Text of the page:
Category Archives: Open System

Caste System

Here in America when you are born you have the choice to become whoever or whatever you want. In places like India where the caste system is in place when you are born you are to automatically assume the same social rank, or position as your parents. Caste means hereditary rank, usually religiously dictated, that tends to be fixed and immobile. The caste system is mostly associated with Hinduism in India and in some other countries as well. In India there are priests, warriors, merchants, and artisans/farmers. They are also known as Brahman, Kshatriya, Vaishya, and Shudra. These are the four major castes. There is also a fifth caste known as the untouchables or the Dalit caste. The Dalit caste is known to be so low in rank and unclean that they are said to have no place in this system of stratification.

People who live within a caste system have no choice about their social rank, they cannot change which caste they are in. You are expected to marry within your caste as well. This reminds me of a time when I was in middle school and some classmates were telling me that since my parents didn’t go to college and don’t have good jobs that I would turn out the same way. Just because I was born into a family that doesn’t have a history of going to college doesn’t mean that I can’t. I can experience social mobility and can change the social rank that I am in.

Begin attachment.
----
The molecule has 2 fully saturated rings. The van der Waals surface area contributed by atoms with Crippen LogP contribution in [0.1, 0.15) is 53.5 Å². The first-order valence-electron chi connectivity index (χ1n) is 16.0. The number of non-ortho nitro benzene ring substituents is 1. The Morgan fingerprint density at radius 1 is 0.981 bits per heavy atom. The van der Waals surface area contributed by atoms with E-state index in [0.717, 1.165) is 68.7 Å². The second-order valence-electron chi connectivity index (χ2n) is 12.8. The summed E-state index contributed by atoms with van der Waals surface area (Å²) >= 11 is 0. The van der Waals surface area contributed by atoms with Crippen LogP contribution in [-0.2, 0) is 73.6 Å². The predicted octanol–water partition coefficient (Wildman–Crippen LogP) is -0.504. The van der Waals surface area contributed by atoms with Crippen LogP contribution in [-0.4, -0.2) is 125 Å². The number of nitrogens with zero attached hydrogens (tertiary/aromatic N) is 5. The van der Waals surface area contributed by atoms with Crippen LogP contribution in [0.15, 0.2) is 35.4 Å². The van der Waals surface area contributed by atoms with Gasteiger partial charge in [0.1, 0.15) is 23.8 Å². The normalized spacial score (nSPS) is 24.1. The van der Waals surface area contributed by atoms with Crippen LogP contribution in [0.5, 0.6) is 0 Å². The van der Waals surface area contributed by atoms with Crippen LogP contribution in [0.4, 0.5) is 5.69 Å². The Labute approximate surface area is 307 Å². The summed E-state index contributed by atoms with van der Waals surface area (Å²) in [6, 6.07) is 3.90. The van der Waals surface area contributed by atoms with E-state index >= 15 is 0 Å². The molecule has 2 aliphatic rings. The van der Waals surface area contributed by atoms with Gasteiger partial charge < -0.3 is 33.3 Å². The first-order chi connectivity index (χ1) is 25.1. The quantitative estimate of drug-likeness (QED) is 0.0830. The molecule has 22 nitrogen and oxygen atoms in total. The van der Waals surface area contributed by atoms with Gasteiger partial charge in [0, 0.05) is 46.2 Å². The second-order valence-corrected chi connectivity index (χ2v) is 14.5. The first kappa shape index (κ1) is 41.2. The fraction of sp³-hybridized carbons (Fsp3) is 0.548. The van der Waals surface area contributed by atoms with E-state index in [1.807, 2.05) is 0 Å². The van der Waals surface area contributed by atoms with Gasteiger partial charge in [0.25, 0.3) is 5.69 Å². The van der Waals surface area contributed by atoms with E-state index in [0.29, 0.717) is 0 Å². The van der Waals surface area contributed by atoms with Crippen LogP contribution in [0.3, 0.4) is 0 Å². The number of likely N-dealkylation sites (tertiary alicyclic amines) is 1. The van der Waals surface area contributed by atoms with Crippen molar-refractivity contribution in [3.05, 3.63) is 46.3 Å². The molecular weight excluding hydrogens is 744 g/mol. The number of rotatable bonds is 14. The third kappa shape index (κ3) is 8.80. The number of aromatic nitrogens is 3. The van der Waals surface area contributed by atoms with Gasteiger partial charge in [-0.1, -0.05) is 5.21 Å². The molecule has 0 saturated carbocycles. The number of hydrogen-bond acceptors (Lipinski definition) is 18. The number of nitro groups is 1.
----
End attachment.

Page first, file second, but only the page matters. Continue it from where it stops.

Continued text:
Social mobility is not seen in places like India, people do not have the right to move from one position in a society’s stratification system to another. The caste system is a closed system; the people involved have little to no way of social mobility. People live very unequally in the caste system and they should be able to do whatever they want, go wherever they want, and be able to be or marry whoever they want. There should be no invisible walls keeping these castes separate. There should be an open system everywhere in the world. An open system is where the position of an individual is because of their own achieved status, not because of their parent’s status. Even a class system would be better than a caste system because you have the freedom and opportunity to move from one class to another, it’s all up to you.

— Emily